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Composting

Composting is a process that turns organic waste (usually food scraps) into nutrient-rich soil.

A Cross-Campus Effort

In 2018-2019, over 37,000 lbs. of food waste was collected and converted to 14,500 lbs. of usable compost. The compost created is used in the landscaping and flower beds throughout campus. Dining service employees first separate biodegradable waste from other kitchen waste. Three times a week, it is transported from the campus kitchens to the composter behind Roth Food Court. Volunteers then mix the food waste with coffee grinds and the bulking agent and send it to the aerobic compost vessel.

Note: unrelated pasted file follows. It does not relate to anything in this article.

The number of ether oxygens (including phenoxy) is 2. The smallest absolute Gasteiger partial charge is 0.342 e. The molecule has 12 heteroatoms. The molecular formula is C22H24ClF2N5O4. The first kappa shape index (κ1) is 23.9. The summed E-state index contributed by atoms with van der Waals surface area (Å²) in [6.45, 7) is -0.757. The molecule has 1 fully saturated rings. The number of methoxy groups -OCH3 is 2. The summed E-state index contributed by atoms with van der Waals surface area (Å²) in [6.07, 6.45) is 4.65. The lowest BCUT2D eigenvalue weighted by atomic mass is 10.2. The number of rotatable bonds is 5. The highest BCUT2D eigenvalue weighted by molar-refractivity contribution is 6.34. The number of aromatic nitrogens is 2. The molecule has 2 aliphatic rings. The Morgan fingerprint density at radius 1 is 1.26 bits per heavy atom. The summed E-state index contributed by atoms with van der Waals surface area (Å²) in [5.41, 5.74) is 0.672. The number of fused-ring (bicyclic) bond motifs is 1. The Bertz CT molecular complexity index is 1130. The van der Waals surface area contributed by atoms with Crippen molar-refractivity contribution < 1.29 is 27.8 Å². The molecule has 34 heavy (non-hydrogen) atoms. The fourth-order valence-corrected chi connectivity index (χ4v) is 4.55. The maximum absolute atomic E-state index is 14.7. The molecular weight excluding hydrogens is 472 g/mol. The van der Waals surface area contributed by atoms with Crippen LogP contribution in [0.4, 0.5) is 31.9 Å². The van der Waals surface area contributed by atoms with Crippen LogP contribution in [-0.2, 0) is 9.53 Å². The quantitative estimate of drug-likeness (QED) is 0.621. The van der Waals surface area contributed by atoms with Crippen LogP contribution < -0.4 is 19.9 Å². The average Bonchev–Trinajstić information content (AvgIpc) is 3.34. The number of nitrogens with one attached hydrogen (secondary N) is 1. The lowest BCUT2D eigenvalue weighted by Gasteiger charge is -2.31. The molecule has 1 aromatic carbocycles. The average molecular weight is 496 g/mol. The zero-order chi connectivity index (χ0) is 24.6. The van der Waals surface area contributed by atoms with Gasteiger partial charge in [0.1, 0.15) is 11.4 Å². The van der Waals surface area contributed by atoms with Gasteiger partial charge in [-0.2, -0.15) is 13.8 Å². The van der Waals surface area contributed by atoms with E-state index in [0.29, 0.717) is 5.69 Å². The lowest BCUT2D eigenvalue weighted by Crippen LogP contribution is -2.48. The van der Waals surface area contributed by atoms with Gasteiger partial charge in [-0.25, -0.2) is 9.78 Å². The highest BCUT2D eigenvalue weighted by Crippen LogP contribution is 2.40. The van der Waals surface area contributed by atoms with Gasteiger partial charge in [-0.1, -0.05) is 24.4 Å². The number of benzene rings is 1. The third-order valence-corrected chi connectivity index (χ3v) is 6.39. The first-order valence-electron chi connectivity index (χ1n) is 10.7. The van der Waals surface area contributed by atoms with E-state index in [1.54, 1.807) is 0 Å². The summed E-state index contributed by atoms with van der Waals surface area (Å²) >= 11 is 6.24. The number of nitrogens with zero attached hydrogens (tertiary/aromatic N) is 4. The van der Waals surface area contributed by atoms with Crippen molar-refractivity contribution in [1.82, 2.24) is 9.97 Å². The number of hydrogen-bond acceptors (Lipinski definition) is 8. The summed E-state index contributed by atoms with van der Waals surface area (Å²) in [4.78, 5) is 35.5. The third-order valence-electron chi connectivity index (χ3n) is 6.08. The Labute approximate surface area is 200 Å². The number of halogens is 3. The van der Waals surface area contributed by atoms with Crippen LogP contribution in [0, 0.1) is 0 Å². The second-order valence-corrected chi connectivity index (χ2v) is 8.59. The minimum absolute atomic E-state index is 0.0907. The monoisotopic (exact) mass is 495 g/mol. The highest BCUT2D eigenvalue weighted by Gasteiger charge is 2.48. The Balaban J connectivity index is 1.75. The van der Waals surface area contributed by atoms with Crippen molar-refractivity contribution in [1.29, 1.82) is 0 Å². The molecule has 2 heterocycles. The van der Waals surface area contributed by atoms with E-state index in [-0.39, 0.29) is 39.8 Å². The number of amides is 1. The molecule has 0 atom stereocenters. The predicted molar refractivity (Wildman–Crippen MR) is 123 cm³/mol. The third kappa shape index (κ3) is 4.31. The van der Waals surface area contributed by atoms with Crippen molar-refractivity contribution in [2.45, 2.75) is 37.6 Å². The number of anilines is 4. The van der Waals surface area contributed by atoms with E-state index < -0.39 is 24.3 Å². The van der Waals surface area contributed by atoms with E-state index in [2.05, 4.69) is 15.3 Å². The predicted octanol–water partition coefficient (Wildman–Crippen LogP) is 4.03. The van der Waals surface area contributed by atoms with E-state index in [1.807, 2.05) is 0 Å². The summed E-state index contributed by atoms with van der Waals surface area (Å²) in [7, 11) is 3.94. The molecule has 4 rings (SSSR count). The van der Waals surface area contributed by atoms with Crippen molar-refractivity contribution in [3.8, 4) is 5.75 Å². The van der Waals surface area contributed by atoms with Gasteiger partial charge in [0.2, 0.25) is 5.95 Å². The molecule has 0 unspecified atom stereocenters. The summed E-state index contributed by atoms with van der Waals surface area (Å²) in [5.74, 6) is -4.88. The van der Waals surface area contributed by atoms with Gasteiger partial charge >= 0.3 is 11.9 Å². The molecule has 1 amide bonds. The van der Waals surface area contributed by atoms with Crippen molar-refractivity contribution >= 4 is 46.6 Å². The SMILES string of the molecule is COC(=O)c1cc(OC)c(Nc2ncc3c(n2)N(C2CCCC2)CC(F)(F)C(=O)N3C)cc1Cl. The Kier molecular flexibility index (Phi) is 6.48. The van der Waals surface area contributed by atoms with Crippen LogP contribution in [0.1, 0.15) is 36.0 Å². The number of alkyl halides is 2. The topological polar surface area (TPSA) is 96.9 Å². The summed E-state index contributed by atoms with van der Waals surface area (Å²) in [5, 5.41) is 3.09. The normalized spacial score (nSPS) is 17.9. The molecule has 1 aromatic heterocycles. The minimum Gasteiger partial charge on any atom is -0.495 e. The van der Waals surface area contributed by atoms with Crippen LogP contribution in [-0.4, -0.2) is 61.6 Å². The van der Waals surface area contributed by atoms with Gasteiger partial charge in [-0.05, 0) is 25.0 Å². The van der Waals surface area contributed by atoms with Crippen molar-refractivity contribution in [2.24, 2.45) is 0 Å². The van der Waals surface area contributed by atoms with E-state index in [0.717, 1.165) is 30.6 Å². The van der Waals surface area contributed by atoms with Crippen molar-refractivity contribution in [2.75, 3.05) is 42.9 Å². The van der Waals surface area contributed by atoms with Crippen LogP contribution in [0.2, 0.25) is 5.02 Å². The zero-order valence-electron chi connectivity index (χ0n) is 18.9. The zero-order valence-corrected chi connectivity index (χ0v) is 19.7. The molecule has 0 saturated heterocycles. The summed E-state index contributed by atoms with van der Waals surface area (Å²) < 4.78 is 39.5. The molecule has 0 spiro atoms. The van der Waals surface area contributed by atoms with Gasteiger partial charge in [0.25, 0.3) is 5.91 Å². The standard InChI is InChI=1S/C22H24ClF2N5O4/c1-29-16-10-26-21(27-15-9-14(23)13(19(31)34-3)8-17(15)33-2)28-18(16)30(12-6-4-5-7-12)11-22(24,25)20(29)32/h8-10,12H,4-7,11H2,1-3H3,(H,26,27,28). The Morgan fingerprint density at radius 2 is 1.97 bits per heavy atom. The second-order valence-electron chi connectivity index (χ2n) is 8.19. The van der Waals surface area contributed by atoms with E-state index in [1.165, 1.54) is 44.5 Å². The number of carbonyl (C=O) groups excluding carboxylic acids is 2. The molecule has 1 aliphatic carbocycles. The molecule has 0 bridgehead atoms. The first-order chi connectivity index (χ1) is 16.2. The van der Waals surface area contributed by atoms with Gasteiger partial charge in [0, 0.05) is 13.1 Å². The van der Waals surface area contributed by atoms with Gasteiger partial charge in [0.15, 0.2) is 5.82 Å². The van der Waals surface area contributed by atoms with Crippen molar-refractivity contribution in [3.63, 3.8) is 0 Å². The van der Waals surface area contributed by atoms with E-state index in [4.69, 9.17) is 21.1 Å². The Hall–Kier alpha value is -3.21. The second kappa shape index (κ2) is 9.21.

What to Compost

  • coffee grounds
  • coffee filters
  • tea bags
  • fruit and vegetable waste
  • spices
  • egg shells

Benefits

  • Reduces Carbon Footprint
    • Stony Brook uses an aerobic composter. Less waste gets carted by diesel trucks to landfills and less methane gas is released into the atmosphere.
  • Recycles Local Waste
    • In order to create compost, we need nitrogen, carbon, air, and time. Food waste creates nitrogen. Our carbon element is locally sourced sawdust, the waste product of a cabinet manufacturer, which binds the matter into a product good for the environment.

Stats

  • Total waste collected: 322,055 pounds
  • Total compost output: 134,250 pounds
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